As we enter the holiday season, after months of isolation, economic anxiety and pandemic fatigue, it’s understandable that people are yearning for the comforts that come with Christmas time; travelling to see family and friends, hosting Christmas parties and sharing meals.
However, with the second wave of COVID-19 upon us, brushing off masks and social distancing can have serious consequences that extend far outside of your own circle. While the majority of cases remain mild, an asymptomatic person can still contribute to spreading the virus and put others at risk.
Ultimately, the best advice would be to stay home for the festive season but if you are planning to go away or have a small, intimate gathering then it’s vital to follow the COVID-19 safety measures at all times. This means:
- Keep the number of guests to a minimum
- Host in an outdoor setting
- Ensure everyone has sanitised or washed their hands
- Maintain social distancing
- Wear a mask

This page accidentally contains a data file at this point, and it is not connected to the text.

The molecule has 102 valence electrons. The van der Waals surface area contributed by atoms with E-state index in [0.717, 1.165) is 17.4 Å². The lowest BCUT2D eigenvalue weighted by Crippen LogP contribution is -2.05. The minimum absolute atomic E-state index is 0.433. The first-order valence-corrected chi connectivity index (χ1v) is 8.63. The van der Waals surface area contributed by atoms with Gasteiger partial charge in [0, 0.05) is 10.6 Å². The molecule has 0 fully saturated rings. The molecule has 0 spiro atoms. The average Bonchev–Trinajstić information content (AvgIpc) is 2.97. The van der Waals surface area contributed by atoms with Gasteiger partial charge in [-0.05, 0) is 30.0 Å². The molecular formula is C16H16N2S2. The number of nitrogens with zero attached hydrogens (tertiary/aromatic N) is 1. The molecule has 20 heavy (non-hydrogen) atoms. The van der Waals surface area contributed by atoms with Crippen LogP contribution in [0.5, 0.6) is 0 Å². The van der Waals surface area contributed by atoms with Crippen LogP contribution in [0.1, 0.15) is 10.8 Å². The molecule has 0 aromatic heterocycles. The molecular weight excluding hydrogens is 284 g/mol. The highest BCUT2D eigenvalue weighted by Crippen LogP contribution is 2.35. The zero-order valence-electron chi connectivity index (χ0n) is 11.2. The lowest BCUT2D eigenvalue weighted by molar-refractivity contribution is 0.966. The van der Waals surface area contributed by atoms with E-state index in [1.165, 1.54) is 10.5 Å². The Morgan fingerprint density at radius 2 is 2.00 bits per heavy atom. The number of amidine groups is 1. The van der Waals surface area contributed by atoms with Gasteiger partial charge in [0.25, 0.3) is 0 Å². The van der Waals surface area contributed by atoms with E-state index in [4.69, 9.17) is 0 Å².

It’s also important to stay updated on the latest lockdown rules and regulations as these aim to slow the spread of the virus. According to the latest gazette that came into effect on 14 December, new measures and lockdown restrictions have been implemented at a national and district level. Some key changes are:
- Notification of hotspots by all district municipalities of an increase in COVID-19 cases
- Curfew: every person is confined to their place of residence from 23h00 until 4h00
- Gatherings: these are limited to 100 persons or less in an indoor gathering and 250 persons or less in the case of an outdoor gathering
- Beach closures: Eastern Cape & Garden Route District: closed from 16 December 2020 until 3 January 2021; KwaZulu-Natal beaches are closed 25, 26 and 31 December 2020 and 1, 2 and 3 January 2021; Northern Cape and Western Cape (excluding the Garden Route District beaches) will be open to the public; Festivals, live music, live performances and loud music at beaches are prohibited.
- Sale of Alcohol: this will be permitted from 10am to 6pm, Monday to Thursday and not on public holidays.
We are in difficult, frustrating times but by staying home it means putting the health and safety of our families, friends and community first, which is a gift of kindness and love that we can offer. It also means we may need to get more creative with how we celebrate our holidays while reminding ourselves of the good things we do have. Take care South Africa, it’s up to us to act responsibility and be safe.